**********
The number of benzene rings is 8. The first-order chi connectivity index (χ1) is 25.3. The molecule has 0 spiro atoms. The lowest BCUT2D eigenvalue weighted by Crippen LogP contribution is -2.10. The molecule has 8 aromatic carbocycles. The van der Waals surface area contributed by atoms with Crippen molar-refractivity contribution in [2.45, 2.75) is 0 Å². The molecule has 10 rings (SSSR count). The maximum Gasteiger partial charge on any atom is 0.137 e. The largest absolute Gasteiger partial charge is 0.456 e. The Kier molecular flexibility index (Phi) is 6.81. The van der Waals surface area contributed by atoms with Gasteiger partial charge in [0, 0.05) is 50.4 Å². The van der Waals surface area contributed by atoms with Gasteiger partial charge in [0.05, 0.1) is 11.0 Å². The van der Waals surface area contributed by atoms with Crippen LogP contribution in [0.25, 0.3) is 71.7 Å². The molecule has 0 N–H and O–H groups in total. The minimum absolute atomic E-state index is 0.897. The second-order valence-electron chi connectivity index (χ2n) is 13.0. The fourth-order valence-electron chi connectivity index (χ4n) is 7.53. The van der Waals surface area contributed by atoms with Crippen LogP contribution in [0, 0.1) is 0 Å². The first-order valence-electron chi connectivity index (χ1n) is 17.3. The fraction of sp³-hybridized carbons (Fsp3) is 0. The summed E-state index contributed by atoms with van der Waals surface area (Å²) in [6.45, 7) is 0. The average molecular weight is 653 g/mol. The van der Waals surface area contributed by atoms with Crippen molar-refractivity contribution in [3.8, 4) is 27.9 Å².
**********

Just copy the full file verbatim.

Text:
The number of benzene rings is 8. The first-order chi connectivity index (χ1) is 25.3. The molecule has 0 spiro atoms. The lowest BCUT2D eigenvalue weighted by Crippen LogP contribution is -2.10. The molecule has 8 aromatic carbocycles. The van der Waals surface area contributed by atoms with Crippen molar-refractivity contribution in [2.45, 2.75) is 0 Å². The molecule has 10 rings (SSSR count). The maximum Gasteiger partial charge on any atom is 0.137 e. The largest absolute Gasteiger partial charge is 0.456 e. The Kier molecular flexibility index (Phi) is 6.81. The van der Waals surface area contributed by atoms with Gasteiger partial charge in [0, 0.05) is 50.4 Å². The van der Waals surface area contributed by atoms with Gasteiger partial charge in [0.05, 0.1) is 11.0 Å². The van der Waals surface area contributed by atoms with Crippen LogP contribution in [0.25, 0.3) is 71.7 Å². The molecule has 0 N–H and O–H groups in total. The minimum absolute atomic E-state index is 0.897. The second-order valence-electron chi connectivity index (χ2n) is 13.0. The fourth-order valence-electron chi connectivity index (χ4n) is 7.53. The van der Waals surface area contributed by atoms with Crippen LogP contribution in [0, 0.1) is 0 Å². The first-order valence-electron chi connectivity index (χ1n) is 17.3. The fraction of sp³-hybridized carbons (Fsp3) is 0. The summed E-state index contributed by atoms with van der Waals surface area (Å²) in [6.45, 7) is 0. The average molecular weight is 653 g/mol. The van der Waals surface area contributed by atoms with Crippen molar-refractivity contribution in [3.8, 4) is 27.9 Å².